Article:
Free Press Journal

Despite hiccups, this new all-vegetarian café in SoBo is a hit among youth


With a few hits and more misses, the new all-vegetarian fusion café in South Mumbai doesn’t entice the pallet, but it seems to find its space among the youth, finds Nikita Wadhawan

Amidst the hustle and bustle of a very populated South Mumbai locality, is an all-vegetarian café that tries it’s best to bring in variety to the area with a fusion menu. It is a risky choice to have a pure vegetarian café in a cosmopolitan area, but it seems to be popular with the youth.

The Bogeto café which gained massive popularity with the college crowd in Matunga, has now it has bought its fusion food on the cusp of Gilder Lane and Lamington Road in Mumbai central. It is a 70-seater space with chequered fabric sofas, wicker chairs and walls potted with faux plants. Before we dove into our supper, we started with shakes and drinks as refreshments. The Basil Melon a.k.a a mojito (Rs 175), was light and refreshing. Even the Plain Janes a.k.a fruit milkshakes (Rs 210) were light and thick making it a perfect start to our meal.

‘Dips’ at the start

Rock Road desert

We started our meal with the Jalapeño and three cheese poppers (Rs 220), which is a mix of cheese, green jalapeños, mozzarella, cheddar and parmesan with a sweet and spicy dip. The poppers were cheesy with a hint of spice from the jalapeño, but the sauce was not tangy enough to entice our pallet. We then moved on to the Falafel Platter (Rs 210), which is falafel served with dips, pickled veggies and pita. Alas, the dips were not very spicy and the humus was extremely bland which made the whole dish not very appealing. Although, the pickled veggies were the only saving grace to the whole dish. The Breaded Onion Rings along with dips (Rs 210) was very chewy and bland, and the dips were a disappointment again. But the Crinkel Fries (Rs 199) were nice and crispy, though a tad bit salty.

A few hiccups

Disappointed with the starters, we decided to skip the salads, soups and sandwiches. We moved on to Super Duper (Rs 295) sizzler which had cottage cheese in skewers on a bed of rice and noodles served with stir fried veggies, potato wedges and creamed corn. The combination of rice and sauce was refreshing and had a nice tangy flavour to it. The noodles were soft, but the cottage cheese and the vegetables were a let-down as they were extremely under cooked. Next we tried the Hara Bara Kebab Burger (Rs 230) which consisted of the hara bara patty, chutney mayo and pickled onion salad. It was chewy, bland and very dry. On to the main course we decided on the penne Pasta Bowl (Rs 325) in pink sauce. The penne pasta was soft and fluffy, and the pink sauce was tangy and flavoursome. Although, the pasta had too much olive oil (for those who are health conscious), it was not very heavy. The bread accompanied with the pasta was soft and buttery.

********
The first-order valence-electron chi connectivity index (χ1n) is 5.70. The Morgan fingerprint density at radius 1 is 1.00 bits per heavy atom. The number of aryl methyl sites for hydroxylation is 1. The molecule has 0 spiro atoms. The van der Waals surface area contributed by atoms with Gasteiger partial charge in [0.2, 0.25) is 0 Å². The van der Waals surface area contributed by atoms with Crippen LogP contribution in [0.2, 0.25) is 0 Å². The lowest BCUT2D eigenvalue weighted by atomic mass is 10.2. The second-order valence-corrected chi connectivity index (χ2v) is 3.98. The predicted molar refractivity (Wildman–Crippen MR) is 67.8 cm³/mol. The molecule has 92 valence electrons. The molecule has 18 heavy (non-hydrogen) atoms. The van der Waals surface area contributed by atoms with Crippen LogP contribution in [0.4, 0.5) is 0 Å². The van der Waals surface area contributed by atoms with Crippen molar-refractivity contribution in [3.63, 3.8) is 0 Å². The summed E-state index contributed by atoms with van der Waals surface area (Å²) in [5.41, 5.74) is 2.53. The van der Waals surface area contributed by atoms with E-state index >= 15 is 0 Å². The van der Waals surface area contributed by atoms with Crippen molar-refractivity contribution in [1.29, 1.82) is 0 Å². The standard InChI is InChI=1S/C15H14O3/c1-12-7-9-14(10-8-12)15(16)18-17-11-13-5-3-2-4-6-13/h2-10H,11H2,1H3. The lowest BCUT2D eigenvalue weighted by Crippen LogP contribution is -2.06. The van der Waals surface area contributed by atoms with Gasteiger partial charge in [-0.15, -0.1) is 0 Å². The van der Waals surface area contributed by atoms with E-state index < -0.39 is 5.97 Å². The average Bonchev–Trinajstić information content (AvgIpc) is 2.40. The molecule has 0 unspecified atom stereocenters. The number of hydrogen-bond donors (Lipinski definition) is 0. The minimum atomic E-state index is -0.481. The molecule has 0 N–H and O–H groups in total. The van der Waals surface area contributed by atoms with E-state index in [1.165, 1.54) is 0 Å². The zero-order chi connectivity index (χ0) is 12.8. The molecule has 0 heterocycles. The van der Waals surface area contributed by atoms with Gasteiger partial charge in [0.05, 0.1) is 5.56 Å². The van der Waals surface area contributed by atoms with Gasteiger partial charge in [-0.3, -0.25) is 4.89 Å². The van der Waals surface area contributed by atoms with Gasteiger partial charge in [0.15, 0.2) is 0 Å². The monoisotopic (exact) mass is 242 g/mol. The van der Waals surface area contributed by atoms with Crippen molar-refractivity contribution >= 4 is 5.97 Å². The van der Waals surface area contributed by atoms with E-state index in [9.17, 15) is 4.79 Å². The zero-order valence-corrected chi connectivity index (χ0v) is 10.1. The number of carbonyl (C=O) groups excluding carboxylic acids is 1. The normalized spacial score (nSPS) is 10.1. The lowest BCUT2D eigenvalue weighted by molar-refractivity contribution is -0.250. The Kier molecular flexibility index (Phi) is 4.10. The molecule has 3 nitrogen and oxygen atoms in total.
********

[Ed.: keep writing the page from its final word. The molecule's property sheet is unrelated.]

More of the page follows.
Starter onion rings

Soothes with chocolate

We ended the meal with a slice of Go Mad With Chocolate (Rs 325) cake with Belgian mousse, gooey chocolate, ganache oreo cookie crumble, pretzels and nougat. The cake was a perfect balance of chocolate and bread, making it not too soft, nor to dry. The ice-cream stick on top of the cake was appealing to the eyes and the pallet. Also, the Rocky Road (Rs 250) waffles topped with cream, marsh mellows, nuts and chocolate ice-cream also did not disappoint. The waffle was soft and crunchy and tasted much better with the ice-cream.

Boon or not?

While the ambiance is refreshing, the menu seems more like your round the corner fusion. Moreover, price of the dishes was not proportional to the quantity, especially since the café has a massive popularity among the college crowd. Though the all-vegetarian cafe, which has a smaller outlet with a limited menu in Matunga, offers more fusion varieties in appetisers, soups, sandwiches and burgers, stir-fries, pizza and mains here, they failed to impress in their fusion avatar. Also, we were perplexed to find Rajma Chawal (275) in café’s main course. But the separate Jain menu, and no alcohol is a boon to the majority Gujarati and Jain’s residing the area.